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Jul
2016
Wednesday 27th
posted by Peter Lazenby in Britain

THOUSANDS of postal workers are to vote on strike action in a row over post office closures, job cuts and pensions, their union said yesterday.

The Communication Workers Union (CWU) said about 3,500 members in Crown post offices, supply depots and administration sites across Britain will be balloted.

It is the first time workers from different parts of the business have been balloted together, with the result due on August 19.

The union said the ballot was in protest at plans for wholesale privatisation of the Crown network (branches directly managed by Post Office Ltd, which is government-owned), job losses and closure of the pension scheme, which will leave thousands worse off in retirement.

Since the start of the year there have been 2,000 job losses and 80 Crown offices gone: four set for closure, 60 privatised and 16 moving into another retailer.

More than half of the Post Office’s cash-handling operation is also set for closure.

CWU general secretary Dave Ward said: “The Post Office as we know it is on the brink of extinction. It is clear that the board’s plan is one of closure, redundancy and cost-cutting on an epic scale which will permanently undermine this great British institution.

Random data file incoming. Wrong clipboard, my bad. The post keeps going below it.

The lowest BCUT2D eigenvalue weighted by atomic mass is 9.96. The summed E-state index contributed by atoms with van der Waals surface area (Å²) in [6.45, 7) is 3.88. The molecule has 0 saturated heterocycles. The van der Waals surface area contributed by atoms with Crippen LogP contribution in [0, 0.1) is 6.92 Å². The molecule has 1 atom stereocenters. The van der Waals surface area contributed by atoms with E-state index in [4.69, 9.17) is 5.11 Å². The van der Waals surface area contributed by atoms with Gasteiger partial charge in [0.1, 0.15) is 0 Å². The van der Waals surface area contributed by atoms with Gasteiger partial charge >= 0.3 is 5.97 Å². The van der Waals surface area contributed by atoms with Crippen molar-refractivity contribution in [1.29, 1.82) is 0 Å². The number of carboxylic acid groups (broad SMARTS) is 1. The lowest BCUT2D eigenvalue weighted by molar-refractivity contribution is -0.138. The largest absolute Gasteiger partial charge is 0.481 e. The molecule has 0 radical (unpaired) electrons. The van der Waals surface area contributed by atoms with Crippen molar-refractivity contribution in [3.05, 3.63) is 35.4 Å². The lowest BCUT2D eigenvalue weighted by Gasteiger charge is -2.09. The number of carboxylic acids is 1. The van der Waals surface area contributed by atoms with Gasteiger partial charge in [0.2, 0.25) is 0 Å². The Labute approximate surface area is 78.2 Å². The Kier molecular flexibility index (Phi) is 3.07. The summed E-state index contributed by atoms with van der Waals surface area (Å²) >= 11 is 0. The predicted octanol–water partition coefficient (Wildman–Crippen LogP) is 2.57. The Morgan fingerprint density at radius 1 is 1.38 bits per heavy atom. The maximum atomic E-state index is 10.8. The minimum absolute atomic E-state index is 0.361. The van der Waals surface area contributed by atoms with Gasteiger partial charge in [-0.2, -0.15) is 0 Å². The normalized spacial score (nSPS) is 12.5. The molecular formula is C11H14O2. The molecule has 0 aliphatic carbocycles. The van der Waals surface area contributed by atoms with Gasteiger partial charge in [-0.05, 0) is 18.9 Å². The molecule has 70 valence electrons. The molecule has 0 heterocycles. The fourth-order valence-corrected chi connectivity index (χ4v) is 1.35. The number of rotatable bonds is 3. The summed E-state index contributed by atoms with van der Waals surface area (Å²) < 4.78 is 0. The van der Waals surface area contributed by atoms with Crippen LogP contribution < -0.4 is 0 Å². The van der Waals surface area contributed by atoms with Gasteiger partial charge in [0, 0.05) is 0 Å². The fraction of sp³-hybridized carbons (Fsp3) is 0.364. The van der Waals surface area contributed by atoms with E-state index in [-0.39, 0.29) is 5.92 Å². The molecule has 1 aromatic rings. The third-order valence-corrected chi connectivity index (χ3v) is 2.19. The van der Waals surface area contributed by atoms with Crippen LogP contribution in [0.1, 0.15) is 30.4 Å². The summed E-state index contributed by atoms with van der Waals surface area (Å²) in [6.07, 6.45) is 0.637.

“We are repeating our call for the board to resign with immediate effect and be replaced with people who are actually interested in delivering jobs and services through this iconic brand.

“We will be highlighting our concerns for the Post Office with new Business Secretary Greg Clark, following up the delivery of our 20ft postcard to his office last week.

“The government’s response on funding has been wanting and misleading. Money has been spent on closing down offices and paying off staff instead of bringing new business into the network.

“The lack of imagination and ambition for this great British institution is staggering.”

He said staff were left with no choice but to ballot on strike action to defend jobs, pensions and services.

The Post Office said it was disappointed by the CWU’s decision to ballot for strike action and called for talks.




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